Aviation Mall officials were not happy to hear that Gov. Andrew Cuomo thinks air conditioning units might be unsafe.
Cuomo said Wednesday that he won’t let malls reopen until he knows more about whether air conditioners recirculate coronavirus in the air.
But mall officials immediately noted that other big businesses, like Target, have been open with air conditioning.
They sent out a statement Thursday from Pyramid Management Group, which owns the Queensbury mall.
“While we can appreciate the state’s concern about the public’s health and safety, any reporting that suggests that HVAC systems within enclosed shopping centers are more likely to distribute the virus than HVAC systems within restaurants, barber shops, office buildings, museums and freestanding retailers already open like Target, Walmart, Hobby Lobby, TJ Maxx (and others) is simply false,” the statement said. “The quality of overall air circulation in our shopping centers, which also benefit from considerable open and airy corridors, is as good or better than those venues that have been allowed to reopen.”
The statement cited a Healthline story of a case in a restaurant in China in which people are believed to have caught the virus from the air flow powered by the air conditioning. The story said that no similar cases had been found, which is not exactly true.
Numerous cases of coronavirus, both locally and internationally, were never traced to their source. In many of those cases, patients said they had no direct contact with people but had gone to a large store, usually a grocery store.
Whether the virus can spread through an HVAC system is still an open question.
But Pyramid noted that it can’t be worse in a mall than in a mall-sized department store.
“Numerous health and safety experts support the view that enclosed shopping centers present no greater risk of spreading the virus through their HVAC systems than standalone, freestanding retailers’ locations,” Pyramid’s statement said. “If anything, the relative risk within our airy, enclosed malls may in fact be lower as we have done more than is necessary based on health and safety recommendations to improve the existing air filtration systems within our shopping centers to bolster the quality of airflow within our centers.”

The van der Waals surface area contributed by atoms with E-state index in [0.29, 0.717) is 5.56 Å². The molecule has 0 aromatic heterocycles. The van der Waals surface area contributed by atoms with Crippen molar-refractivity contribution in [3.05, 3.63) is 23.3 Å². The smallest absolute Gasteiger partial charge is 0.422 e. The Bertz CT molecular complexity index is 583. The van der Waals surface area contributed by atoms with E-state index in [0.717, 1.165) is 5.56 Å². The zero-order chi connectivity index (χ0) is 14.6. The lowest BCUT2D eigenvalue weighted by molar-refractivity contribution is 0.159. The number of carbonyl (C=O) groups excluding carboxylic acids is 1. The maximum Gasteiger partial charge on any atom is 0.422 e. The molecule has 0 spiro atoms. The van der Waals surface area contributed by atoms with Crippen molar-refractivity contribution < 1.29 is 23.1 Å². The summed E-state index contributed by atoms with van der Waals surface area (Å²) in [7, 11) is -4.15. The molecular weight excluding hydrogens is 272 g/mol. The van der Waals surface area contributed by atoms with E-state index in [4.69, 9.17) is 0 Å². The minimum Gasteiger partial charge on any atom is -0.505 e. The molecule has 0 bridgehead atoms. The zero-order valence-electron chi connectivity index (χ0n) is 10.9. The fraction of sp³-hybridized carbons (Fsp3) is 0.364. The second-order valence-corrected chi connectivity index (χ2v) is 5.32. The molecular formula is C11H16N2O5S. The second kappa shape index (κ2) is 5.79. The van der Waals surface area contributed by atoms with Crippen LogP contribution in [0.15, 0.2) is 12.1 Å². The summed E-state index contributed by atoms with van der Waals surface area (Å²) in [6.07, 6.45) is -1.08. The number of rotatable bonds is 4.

Also on Thursday:
- Warren County reported that one person had tested positive for coronavirus, for a total of 246 confirmed cases since the outbreak began. The person had traveled to the southern United States and passed through a New York City airport. County tracers believe that locally, the person only exposed family members, all of whom are in quarantine now. A new law that went into effect at midnight Thursday requires a 14-day quarantine for anyone who travels through a state in which the virus is not controlled.
- There are two ill Warren County residents, both with mild illness. No one is hospitalized.
- Washington County reported no change in cases, with two people still ill and no one hospitalized.
- Saratoga County also reported no change in cases, with 24 people still ill and one person hospitalized.
- Essex County also reported no change in cases, with two people still ill and no one hospitalized.
- The Capital Region reported a total of 30 news cases, a significant increase, fueled by many new cases in Albany, Schenectady and Rensselaer counties.
- Both Glens Falls Hospital and Saratoga Hospital reported no coronavirus patients.
- Statewide, 996 people were hospitalized Wednesday with coronavirus and 17 people died. A total of 749 people tested positive throughout the state Wednesday.
Cuomo said in a news release that New Yorkers had “done the right thing” to shut down in March and are now reaping the results.
“We have the virus under control finally. We had to flatten the curve. We don’t want to go back,” he said.
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